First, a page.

With the Olympics just a few days’ away and the Paralympics beginning in September, all eyes will be on the outstanding sporting achievements of some of the world’s top athletes.
From supporting athletes and teams to shaping the selection of Britain's Olympic teams, a number of BU staff members and graduates will be involved in the flagship athletic spectacle.
Bournemouth University research has helped inform sporting decisions in the run up to the Olympics and Paralympics, while some staff and alumni will be in Rio in August and September to work alongside Britain’s athletes.
Using research to improve sporting performance
Research from Professor Tim Rees, carried out on behalf of UK Sport, explores how elite athletes develop and what factors lead to their success. Although his research began in 2010, its results have only recently been made public, giving UK Sport the chance to implement its findings before other countries’ sporting bodies made use of them.
Professor Rees said, “Our research turned some conventional coaching practices on their heads. For example, we found that practicing your chosen sport doesn’t necessarily correlate with an improvement in performance. It’s important for athletes to vary their training and for juniors not to specialise too early. ‘Play’ and incidental learning can be just as important in an athletes’ development and can help to avoid burnout and over-use injuries.
“The findings of our review have very practical implications for our next generation of elite athletes. It’s already being used by UK Sport and has influenced coaching and selection practices of the athletes representing us in Rio.”
BU research has also been making a difference to athletes on an individual level. Dr Bryce Dyer, Head of BU’s Design & Engineering Research Centre, is an expert in the design and analysis of elite sporting equipment. His research into prosthesis has led him to design prosthetic limbs for Irish Paralympic cyclist, Colin Lynch.
Dr Bryce Dyer said, “The research project stemmed from my curiosity about how important a prosthetic limb might or might not be when cycling competitively, I really enjoy doing research that has tangible real world applications – particularly in elite sport, which is a major passion of mine both inside and outside of the university.
“I worked with Pace Rehabilitation to really see if we could optimise the aerodynamics, weight, construction and general biomechanics of the Colin’s prosthesis. This led to a prosthetic leg being designed specifically for him that met his needs and was tailored to the kind of events he participates in.”
In addition to his practice-based research, Dr Dyer has also explored the controversies surrounding the use of technology in sport and whether these bring athletes an unfair advantage. Whether it is the use of prosthetic limbs, a highly developed bicycle or the latest in cutting edge materials, he has shown that any debate can produce solutions that can be positive, damaging or incredibly exciting to competitive sport as we push the boundaries of human performance.
Changing perceptions of disability through media coverage of the Paralympics
Not only has BU research influenced athletes competing in the Olympics and Paralympics, it has also changed news coverage of the Paralympics. Dr Carrie Hodges and her team influenced Channel 4’s ‘Meet the Superhumans’ campaign and its coverage of the 2012 and now 2016 Paralympics. The award-winning campaign helped to re-shape people’s perceptions of disability.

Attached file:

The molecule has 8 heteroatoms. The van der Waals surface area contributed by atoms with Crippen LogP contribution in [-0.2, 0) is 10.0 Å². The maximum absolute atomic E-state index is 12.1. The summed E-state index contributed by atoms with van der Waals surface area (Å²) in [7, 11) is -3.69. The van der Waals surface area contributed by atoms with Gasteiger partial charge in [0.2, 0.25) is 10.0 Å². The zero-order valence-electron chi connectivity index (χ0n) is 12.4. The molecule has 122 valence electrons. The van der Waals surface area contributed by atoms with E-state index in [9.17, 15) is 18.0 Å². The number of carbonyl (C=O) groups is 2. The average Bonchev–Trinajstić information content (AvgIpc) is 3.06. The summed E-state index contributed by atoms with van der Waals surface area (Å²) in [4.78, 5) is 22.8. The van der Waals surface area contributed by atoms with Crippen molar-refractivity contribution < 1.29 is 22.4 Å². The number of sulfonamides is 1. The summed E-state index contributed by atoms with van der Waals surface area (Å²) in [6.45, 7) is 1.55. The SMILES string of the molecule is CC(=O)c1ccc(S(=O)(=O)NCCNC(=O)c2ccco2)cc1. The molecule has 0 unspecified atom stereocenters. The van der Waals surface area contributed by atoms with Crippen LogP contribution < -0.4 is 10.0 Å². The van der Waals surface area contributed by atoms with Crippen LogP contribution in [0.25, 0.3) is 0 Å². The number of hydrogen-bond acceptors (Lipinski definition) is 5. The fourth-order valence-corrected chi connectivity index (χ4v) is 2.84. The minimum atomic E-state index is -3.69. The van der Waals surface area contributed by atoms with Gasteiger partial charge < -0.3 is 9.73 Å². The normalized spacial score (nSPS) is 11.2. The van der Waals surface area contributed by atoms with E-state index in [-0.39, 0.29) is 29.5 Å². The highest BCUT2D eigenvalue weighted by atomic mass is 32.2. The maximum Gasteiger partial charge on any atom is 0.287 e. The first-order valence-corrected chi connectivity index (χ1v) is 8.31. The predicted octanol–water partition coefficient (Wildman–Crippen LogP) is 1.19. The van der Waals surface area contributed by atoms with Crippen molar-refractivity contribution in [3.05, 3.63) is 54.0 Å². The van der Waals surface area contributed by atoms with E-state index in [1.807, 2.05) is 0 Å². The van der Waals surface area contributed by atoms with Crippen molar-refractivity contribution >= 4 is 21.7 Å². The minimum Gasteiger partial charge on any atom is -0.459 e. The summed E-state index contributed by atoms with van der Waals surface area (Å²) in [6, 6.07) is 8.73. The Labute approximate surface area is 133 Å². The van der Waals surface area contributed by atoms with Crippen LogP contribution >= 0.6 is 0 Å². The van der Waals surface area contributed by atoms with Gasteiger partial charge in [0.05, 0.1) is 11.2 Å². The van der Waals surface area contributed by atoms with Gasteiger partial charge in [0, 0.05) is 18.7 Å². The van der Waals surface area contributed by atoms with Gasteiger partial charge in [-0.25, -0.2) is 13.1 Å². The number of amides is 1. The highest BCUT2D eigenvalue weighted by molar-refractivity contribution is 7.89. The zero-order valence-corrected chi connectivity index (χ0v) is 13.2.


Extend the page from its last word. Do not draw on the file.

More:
Dr Hodges said, “We spent 18 months researching attitudes towards disabled people. We looked at people’s everyday experiences in the context of the 2012 Paralympics. We found that one of the greatest causes of stigma surrounding disability is fear. That fear tends to stem from a lack of experience of disability and a lack of authentic stories about disabled people.
“The Paralympics are a great opportunity to change perceptions of disability and we’re delighted that our research helped to make a difference.”
Working at the Olympics and Paralympics
Dr Osman Ahmed, a Lecturer in Physiotherapy, will be travelling to Rio in September to support Great Britain’s Cerebral Palsy Football Team.
“I’ve been working as a physiotherapist for the Football Association for over ten years. I’ve worked with a number of teams, including the England Amputee Football team, the England Blind Football Team, and now GB’s Cerebral Palsy Football Team,” says Dr Ahmed.
“It’s great to be a part of such an important sporting event and to get to work alongside some of the country’s top athletes. I work with the team to help prevent injuries and provide rehabilitation and support when they do occur in training or on the pitch.”
“We’ve got a tough draw this year – our first match is against the hosts Brazil and our second is against Ukraine, who have one of the best teams in the world, but I think we’ve got a really good chance of doing well and maybe even finishing on the podium.”
BU’s alumni are also making a contribution to the Olympics and Paralympics. Multimedia Journalism graduate, Liz Birchall is Head of Communications at UK Athletics, giving her a key role in sharing the success stories of Team GB’s athletes.
“I oversee all parts of communication of UK Athletics – the governing body of the sport in the UK. This includes events such as Olympic trials, the Anniversary Games at the Olympic Park in London and, of course, European Championships and the Olympics itself,” explains Liz.
“I’ll be travelling to Rio this summer with Team GB. It’ll be my third Olympics after London and Beijing and I’ll be working closely with our athletes to highlight their achievements throughout the Games. It’s fantastic to be so involved with such an important sporting event.”
For more information about BU’s research, visit BU's research blog: https://research.bournemouth.ac.uk/